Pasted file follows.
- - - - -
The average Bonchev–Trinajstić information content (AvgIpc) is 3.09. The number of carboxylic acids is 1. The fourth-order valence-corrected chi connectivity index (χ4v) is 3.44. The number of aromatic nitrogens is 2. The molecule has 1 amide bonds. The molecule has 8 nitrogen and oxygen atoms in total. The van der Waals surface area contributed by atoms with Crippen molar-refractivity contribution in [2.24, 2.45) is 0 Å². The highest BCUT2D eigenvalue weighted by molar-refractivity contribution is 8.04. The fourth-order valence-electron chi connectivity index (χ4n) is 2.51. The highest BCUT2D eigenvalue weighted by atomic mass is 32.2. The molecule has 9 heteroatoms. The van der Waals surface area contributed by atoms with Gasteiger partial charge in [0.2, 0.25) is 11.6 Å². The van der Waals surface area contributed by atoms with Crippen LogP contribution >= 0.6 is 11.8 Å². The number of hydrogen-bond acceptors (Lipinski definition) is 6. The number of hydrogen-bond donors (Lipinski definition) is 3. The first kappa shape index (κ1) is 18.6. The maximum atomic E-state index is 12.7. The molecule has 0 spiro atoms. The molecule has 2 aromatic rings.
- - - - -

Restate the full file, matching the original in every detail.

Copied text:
The average Bonchev–Trinajstić information content (AvgIpc) is 3.09. The number of carboxylic acids is 1. The fourth-order valence-corrected chi connectivity index (χ4v) is 3.44. The number of aromatic nitrogens is 2. The molecule has 1 amide bonds. The molecule has 8 nitrogen and oxygen atoms in total. The van der Waals surface area contributed by atoms with Crippen molar-refractivity contribution in [2.24, 2.45) is 0 Å². The highest BCUT2D eigenvalue weighted by molar-refractivity contribution is 8.04. The fourth-order valence-electron chi connectivity index (χ4n) is 2.51. The highest BCUT2D eigenvalue weighted by atomic mass is 32.2. The molecule has 9 heteroatoms. The van der Waals surface area contributed by atoms with Gasteiger partial charge in [0.2, 0.25) is 11.6 Å². The van der Waals surface area contributed by atoms with Crippen LogP contribution >= 0.6 is 11.8 Å². The number of hydrogen-bond acceptors (Lipinski definition) is 6. The number of hydrogen-bond donors (Lipinski definition) is 3. The first kappa shape index (κ1) is 18.6. The maximum atomic E-state index is 12.7. The molecule has 0 spiro atoms. The molecule has 2 aromatic rings.